Amanda Myers, Ph.D.
Assistant Professor, Division of Neuroscience,
Department of Human Genetics and Genomics
Department of Psychiatry & Behavioral Sciences
Johnnie B. Byrd Sr. Alzheimer’s Center and Research Institute
6152A Rosenstiel Medical Science Building
Many genetics studies have focused on finding candidate genes for neurological disorders. Typically,
the genome is surveyed for genome variation that is over-represented within a collection of
people at risk for disease; however, the biology behind most of these changes is elusive at best.
One study found that many of the genetic variants that are replication and known to be
over-represented in Alzheimer’s Disease do not change the sequence of the corresponding
protein and thus the downstream effects of these risk variants are unknown. Our lab has focused
on trying to find additional genetic risk factors for Alzheimer’s Disease as well as determining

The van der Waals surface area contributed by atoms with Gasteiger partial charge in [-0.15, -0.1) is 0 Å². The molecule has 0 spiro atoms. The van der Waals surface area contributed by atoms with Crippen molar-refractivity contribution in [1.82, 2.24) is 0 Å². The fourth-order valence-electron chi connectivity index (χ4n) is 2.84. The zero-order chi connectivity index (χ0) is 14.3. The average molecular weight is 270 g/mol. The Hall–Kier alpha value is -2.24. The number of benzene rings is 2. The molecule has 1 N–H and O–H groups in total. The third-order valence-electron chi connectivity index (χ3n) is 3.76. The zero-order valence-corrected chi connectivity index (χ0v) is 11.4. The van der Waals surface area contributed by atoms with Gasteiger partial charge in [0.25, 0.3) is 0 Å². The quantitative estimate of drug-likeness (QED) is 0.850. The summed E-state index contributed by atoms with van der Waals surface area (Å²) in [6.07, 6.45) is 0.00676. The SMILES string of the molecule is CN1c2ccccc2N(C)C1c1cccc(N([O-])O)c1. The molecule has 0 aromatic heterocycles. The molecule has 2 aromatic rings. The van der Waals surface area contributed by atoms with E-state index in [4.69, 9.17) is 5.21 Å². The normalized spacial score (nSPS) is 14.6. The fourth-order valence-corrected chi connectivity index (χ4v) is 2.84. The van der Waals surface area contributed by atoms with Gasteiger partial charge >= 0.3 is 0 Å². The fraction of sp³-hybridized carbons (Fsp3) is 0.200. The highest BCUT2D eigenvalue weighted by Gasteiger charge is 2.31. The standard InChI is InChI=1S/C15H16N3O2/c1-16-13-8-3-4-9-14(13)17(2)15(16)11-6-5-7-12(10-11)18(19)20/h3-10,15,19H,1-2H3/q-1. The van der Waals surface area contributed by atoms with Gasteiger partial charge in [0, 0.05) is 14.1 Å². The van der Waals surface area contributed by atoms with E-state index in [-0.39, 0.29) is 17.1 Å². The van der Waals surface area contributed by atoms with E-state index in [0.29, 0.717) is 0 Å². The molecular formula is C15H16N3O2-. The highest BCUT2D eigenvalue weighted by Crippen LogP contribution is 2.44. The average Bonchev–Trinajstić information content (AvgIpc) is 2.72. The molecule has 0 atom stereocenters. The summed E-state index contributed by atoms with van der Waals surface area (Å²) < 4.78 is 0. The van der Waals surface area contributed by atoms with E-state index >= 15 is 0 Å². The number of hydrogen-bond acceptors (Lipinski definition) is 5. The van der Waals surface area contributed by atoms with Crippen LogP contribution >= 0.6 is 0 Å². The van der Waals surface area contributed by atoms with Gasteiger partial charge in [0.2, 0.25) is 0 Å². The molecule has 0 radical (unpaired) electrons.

their immediate downstream effects. We hypothesize that one of the most likely downstream
effects of non-coding variation is to change the expression of transcripts (Hardy and Myers 2007).
We have a series of human brain tissues from Alzheimer’s Disease and control samples where we have looked at genome-wide DNA variation as well as transcriptome-wide RNA expression.
Further studies in collaboration with the Pacific Northwest National Laboratories
(http://www.pnl.gov/) are now performing LC-MS.